By Karen Peattie

SCOTTISH food and drink wholesalers have been left with millions of pounds’ worth of stock that they are unable to supply due to sudden cancellations sweeping the hospitality sector amid the Omicron outbreak.

While restaurants and hotels have been plagued with a raft of cancellations of Christmas lunches and parties in recent days, the wholesalers that supply the hospitality sector face financial uncertainty with many braced for the reintroduction of further Covid restrictions.

Colin Smith, chief executive of the trade body the Scottish Wholesale Association (SWA), said that the “uncertainty” of the current situation and “mixed messaging” from the Scottish Government had created fear and anxiety among wholesalers, particularly those whose businesses supply mainly the hospitality and tourism sectors. “As soon as the Government ‘advised’ people to cancel work parties the cancellations started with the phones at restaurants and hotels across Scotland ringing off the hook, causing maximum impact not just to them but to the wholesalers supplying them – their phones also started ringing,” said Mr Smith.

“Our members are taking the financial stock risk for hospitality venues by carrying twice as much stock as normal – worth millions of pounds at this time of year – only to have customers cancelling orders.

“It’s absolutely devastating for the food and drink supply chain which, in recent months, has also had to endure product supply shortages and price increases from manufacturers and importers as a consequence of Brexit along with a chronic shortage of wholesale staff available for warehouse picking and drivers for making deliveries.”

Mr Smith noted that while his association had worked hard with the Government to help it understand the wholesale sector and its key role as the “wheels of the food and drink industry”, it was crucial that the Government considered wholesale as part of the wider tourism industry.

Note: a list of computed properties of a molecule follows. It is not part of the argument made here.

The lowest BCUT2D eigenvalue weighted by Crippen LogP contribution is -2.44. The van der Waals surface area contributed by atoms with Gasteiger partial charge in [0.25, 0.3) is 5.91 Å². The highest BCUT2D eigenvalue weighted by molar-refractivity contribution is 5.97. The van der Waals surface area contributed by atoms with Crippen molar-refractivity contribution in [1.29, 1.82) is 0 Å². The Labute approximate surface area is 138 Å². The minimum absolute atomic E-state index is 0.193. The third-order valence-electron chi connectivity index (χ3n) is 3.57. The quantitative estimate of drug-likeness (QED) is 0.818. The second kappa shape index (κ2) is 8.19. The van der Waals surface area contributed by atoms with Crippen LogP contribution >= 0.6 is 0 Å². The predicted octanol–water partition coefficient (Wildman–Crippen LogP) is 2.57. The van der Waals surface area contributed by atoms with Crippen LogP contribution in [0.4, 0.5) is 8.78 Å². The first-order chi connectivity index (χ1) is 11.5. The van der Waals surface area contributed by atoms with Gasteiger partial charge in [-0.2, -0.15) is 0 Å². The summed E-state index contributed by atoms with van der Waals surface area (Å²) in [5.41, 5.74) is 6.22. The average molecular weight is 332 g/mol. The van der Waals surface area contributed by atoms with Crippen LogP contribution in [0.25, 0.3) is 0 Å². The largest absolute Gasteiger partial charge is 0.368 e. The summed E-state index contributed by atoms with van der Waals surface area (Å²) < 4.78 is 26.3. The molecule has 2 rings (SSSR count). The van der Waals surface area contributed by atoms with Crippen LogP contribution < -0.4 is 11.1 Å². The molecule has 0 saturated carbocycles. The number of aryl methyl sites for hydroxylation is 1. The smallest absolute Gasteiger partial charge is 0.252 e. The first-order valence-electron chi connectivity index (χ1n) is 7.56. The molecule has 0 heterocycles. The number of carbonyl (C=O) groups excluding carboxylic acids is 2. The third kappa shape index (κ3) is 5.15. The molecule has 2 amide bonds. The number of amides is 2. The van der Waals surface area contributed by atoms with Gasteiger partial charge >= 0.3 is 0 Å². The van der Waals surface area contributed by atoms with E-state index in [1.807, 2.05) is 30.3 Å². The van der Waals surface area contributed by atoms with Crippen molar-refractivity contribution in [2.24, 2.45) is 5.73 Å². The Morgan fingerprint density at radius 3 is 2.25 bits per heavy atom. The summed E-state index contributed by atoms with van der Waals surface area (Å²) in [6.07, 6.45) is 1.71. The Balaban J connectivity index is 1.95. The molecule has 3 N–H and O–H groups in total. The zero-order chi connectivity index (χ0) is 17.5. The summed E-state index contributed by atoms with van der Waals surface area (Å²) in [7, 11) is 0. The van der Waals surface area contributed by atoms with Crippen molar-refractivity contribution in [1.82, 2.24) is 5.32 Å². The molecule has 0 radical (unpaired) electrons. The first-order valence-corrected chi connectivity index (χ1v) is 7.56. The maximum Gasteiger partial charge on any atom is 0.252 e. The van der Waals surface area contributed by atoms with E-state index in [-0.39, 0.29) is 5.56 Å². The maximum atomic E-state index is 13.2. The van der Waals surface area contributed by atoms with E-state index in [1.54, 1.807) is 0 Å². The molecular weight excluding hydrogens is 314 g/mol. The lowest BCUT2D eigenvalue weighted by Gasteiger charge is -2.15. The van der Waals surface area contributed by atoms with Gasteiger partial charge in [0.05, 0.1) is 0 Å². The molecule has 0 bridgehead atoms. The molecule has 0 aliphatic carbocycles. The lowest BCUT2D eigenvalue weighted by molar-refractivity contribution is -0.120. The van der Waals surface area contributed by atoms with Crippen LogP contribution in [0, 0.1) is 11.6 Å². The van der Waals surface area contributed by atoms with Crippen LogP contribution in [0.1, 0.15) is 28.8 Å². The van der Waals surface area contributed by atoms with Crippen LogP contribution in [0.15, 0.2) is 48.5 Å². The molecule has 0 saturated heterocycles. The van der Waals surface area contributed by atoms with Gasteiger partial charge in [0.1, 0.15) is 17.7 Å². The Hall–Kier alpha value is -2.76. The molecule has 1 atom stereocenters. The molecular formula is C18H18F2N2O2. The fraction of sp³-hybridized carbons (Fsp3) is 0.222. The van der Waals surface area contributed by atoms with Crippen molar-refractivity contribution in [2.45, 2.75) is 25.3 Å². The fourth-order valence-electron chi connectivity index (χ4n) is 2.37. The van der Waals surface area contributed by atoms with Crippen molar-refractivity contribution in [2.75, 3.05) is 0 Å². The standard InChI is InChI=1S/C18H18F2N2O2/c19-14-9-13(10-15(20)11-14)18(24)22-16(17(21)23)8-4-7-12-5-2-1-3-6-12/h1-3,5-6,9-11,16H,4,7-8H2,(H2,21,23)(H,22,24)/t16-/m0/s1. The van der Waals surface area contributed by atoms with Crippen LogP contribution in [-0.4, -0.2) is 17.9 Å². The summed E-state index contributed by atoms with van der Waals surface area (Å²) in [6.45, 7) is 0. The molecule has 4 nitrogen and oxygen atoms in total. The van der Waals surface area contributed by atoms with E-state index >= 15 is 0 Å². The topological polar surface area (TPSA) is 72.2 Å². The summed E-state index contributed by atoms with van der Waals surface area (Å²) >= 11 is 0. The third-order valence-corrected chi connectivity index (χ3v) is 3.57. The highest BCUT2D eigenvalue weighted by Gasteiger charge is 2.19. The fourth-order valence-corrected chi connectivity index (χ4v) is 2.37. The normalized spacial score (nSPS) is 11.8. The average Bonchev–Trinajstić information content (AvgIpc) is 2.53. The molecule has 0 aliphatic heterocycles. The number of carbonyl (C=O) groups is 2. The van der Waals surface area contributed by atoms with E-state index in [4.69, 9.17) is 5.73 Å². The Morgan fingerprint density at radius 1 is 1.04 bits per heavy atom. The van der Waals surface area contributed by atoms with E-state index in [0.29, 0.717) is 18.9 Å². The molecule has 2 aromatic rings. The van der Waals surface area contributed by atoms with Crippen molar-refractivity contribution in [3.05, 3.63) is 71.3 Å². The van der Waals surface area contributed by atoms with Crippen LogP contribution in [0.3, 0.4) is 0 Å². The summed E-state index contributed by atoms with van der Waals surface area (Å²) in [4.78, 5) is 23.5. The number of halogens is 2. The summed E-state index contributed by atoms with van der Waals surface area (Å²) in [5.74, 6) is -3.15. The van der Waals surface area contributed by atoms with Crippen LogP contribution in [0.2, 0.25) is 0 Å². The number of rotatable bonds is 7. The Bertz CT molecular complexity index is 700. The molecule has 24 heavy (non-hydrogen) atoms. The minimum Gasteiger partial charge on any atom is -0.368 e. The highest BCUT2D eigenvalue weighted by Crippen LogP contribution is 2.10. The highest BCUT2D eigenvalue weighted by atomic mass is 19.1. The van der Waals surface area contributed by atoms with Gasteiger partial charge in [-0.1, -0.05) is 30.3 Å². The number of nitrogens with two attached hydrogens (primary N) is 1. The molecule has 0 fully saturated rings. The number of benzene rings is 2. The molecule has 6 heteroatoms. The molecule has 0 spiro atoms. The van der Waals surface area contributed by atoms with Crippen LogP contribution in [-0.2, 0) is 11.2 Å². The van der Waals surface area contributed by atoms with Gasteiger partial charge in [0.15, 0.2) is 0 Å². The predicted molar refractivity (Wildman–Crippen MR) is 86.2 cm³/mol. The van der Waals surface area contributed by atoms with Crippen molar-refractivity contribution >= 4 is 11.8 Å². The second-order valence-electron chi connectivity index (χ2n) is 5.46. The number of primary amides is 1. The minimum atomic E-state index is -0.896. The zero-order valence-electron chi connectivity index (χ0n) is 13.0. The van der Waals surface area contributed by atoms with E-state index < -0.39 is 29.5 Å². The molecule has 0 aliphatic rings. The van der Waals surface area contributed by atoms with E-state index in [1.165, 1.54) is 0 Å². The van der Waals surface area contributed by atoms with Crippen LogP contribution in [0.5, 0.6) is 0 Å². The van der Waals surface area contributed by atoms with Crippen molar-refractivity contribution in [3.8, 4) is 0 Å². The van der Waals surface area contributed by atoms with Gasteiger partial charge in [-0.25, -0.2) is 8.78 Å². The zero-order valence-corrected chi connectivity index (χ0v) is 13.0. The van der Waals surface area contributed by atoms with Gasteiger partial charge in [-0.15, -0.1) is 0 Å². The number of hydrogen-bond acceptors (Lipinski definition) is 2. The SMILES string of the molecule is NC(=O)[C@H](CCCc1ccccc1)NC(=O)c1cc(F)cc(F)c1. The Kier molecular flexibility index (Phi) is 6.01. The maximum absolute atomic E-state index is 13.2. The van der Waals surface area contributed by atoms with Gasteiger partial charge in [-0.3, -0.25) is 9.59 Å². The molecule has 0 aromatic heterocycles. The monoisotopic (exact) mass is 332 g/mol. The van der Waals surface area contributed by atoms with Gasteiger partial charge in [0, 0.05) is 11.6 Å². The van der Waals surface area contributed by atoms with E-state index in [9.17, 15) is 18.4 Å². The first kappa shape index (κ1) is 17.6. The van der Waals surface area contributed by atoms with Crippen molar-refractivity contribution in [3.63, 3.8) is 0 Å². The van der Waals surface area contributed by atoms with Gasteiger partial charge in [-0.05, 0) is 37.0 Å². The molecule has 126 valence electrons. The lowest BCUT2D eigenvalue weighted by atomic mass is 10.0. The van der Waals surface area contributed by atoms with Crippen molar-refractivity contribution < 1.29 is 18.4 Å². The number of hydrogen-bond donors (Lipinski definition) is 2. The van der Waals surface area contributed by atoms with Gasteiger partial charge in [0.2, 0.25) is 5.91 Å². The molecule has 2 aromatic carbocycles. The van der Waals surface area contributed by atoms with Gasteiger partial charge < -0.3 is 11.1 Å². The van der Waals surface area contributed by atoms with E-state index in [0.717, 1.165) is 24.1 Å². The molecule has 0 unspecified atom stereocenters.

“The key thing from the wholesale industry’s perspective is for the Scottish Government to build on the relationship and understanding they now have of the wholesale sector,” he added.

“We’re specifically asking them to look at establishing a wholesale sector strategy and heading into 2022 we need to be confident that the Government considers wholesale as inextricably linked to the hospitality, tourism and leisure industry – with support given to those businesses equally being given to the wholesale supply chain sitting behind them.”

Jim Rowan, managing director of Dunns Food and Drinks, a leading supplier to Scotland’s hospitality businesses based in Lanarkshire, has called for more certainty around what measures will be taken and what support will be provided.

While acknowledging the significance of the threat to public health from the Omicron variant, Mr Rowan said that comments from First Minister Nicola Sturgeon at a Covid update last Friday – which echoed advice by Public Health Scotland to cancel Christmas parties – “signalled another catastrophic blow to hospitality in Scotland”.

He noted: “Without financial support the industry simply cannot afford a return to significant lockdown measures, and we wait nervously to see what is to come.”

In Glasgow, Barbara Henderson, director of Lomond: The Wholesale Food Co, agreed with Mr Rowan that the uncertainty facing the sector was the biggest concern.

“It is the fear of the unknown,” she said, pointing out that her family business was not so reliant on foodservice as many other wholesalers.

However, she warned that a further lockdown would see the company’s turnover take a significant hit and without financial support there could be redundancies.